Another thing- although the hospital encourages walking during labor, there is no place to walk except the hallway. We made loop after loop after loop of that hallway during the dead of night and not one nurse or tech looked up from what she was doing to smile encouragingly. Not one. In fact, they looked at her askance, if anything. We saw no other mothers walking, no doubt because they all had epidurals going and were asleep while their bodies labored. When dawn broke and Lily's uterus finally reached its limit and labor stalled completely, Lily had no desire to get back out there and walk. She didn't want to see those same people, and say what you will- walking down a hallway in a hospital gown and having contractions is not something you want to do in front of strangers. It just isn't.
Which brings me to another point- Ina May Gaskin says that labor is not unlike going to the bathroom in that you really need privacy and to feel safe to get the job done properly. And in the hospital, you have no idea who is going to walk through that door, introduce him or herself and stick their hand inside of you. You may like the person or you may not, but it's not up to you to decide. The stranger's vibe and touch may be great and inspire trust or may not be. And don't you laugh and call me a mad old hippie because I KNOW for a fact that touch and vibe have a lot to do with feeling safe. So do you. The mind-body connection in labor is strong and we can pretend that it's not but that doesn't make it so.
When Lily's labor stalled, I thought back to a home birth I'd been to once where the same thing happened. The mother had been in labor for a long, long day and then through an entire night and at dawn, she stalled. I listened to my gut (I was not the midwife, but an assistant) and realized that we needed to turn off the cozy lamps, open the curtains, open the windows, let the new day's light into the room, and get things moving that way. It worked. The baby was born soon thereafter.
Lily's room didn't even have a window in it. It was like Groundhog Day. Time passed like in a movie- theater. The clock on the wall gave the hour, but one wasn't sure whether it was the hour of the day or the night.
And again, I think that if Lily had been allowed to go into labor in her own time, I don't think her uterus would have reached that point of exhaustion, causing the need for the pitocin, the epidural. She was so vastly relieved by that epidural and so was I. I had reached the point where I couldn't stand to see my baby in pain anymore, especially knowing that although the contractions hurt horribly, she was too exhausted to deal with them properly and they really weren't doing much good. And then, because she had labored for so long and because she'd gotten pitocin, after the birth she bled A LOT. I always bleed a lot after I give birth, too but it's never been a life or death situation. By my third and fourth babies, the midwife knew what to expect and had a shot of methergine available and ready to give me. Lily required a huge dose of more pitocin to get her uterus to contract properly and it's so easy to say- well, if she hadn't been in the hospital, she might have bled to death. But perhaps, if she hadn't been medically interfered with to begin with, she wouldn't have had the complication.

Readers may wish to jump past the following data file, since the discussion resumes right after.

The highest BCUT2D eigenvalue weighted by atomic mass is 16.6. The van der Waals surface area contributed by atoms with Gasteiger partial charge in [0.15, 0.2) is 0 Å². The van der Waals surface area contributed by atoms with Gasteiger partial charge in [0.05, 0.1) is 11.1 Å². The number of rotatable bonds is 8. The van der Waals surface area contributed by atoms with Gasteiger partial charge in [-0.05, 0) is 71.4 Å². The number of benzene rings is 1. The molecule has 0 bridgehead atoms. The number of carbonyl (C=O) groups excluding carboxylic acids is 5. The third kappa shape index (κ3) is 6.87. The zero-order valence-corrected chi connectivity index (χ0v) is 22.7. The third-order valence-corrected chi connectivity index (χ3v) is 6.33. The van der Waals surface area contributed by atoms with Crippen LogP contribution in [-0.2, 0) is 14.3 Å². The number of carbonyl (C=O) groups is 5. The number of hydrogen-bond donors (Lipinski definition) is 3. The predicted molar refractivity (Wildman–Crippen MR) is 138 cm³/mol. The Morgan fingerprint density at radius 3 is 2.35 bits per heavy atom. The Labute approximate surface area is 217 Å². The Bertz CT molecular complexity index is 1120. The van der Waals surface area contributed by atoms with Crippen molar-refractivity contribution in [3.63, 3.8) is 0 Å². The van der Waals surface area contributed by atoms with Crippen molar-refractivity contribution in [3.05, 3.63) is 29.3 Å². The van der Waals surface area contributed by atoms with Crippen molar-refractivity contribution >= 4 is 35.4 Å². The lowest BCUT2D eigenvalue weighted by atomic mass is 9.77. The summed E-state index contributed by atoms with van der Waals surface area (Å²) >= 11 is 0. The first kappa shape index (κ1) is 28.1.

Same with Owen. There was some meconium in the fluid and they had to suction him before his body was born and because Lily's water had broken early in the labor (which she reported but which never got noted or charted) he had that fever at birth. But- if the process had been on Lily and Owen's timeline, perhaps he wouldn't have had to go through such a prolonged and stressful labor.
And the waste- my god, the waste at a birth! The amount of disposable stuff. Everything is disposable now and several large bags of trash were collected and disposed of during and after the birth.
Here's another thing- although family is encouraged to be with the laboring mother, there is nothing done to provide for their comfort. AT ALL. No place to lay down and rest. No place to get food except for the machines or the cafeteria which was a very long walk away in another building. Mothers are encouraged to eat and drink during labor but Lily was offered nothing except for juice and water. We were expected to bring food in. Which we did. But still- that's ridiculous! How is a woman supposed to labor for three days without food? What if we hadn't been there to bring her food? And after she gave birth, there was no food offered to her. None. Again, we had to go out and get her some. Same in the family care unit- the mother gets a hospital meal, the father gets a long walk to the cafeteria.
I think it all boils down to this: birth in our country is still considered very much a medical event. Yes, they do give lip service to the needs of a woman to be able to walk, to eat, to be with people she loves and trust during labor but no real considerations are offered to make those things easy. The staff was indeed considerate of the family but our presence was more tolerated than encouraged. Lily was told to walk but there was no real place to do that except for the artificially lit hallways of the floor. Lily was told to eat to keep her strength up but no nourishment was offered.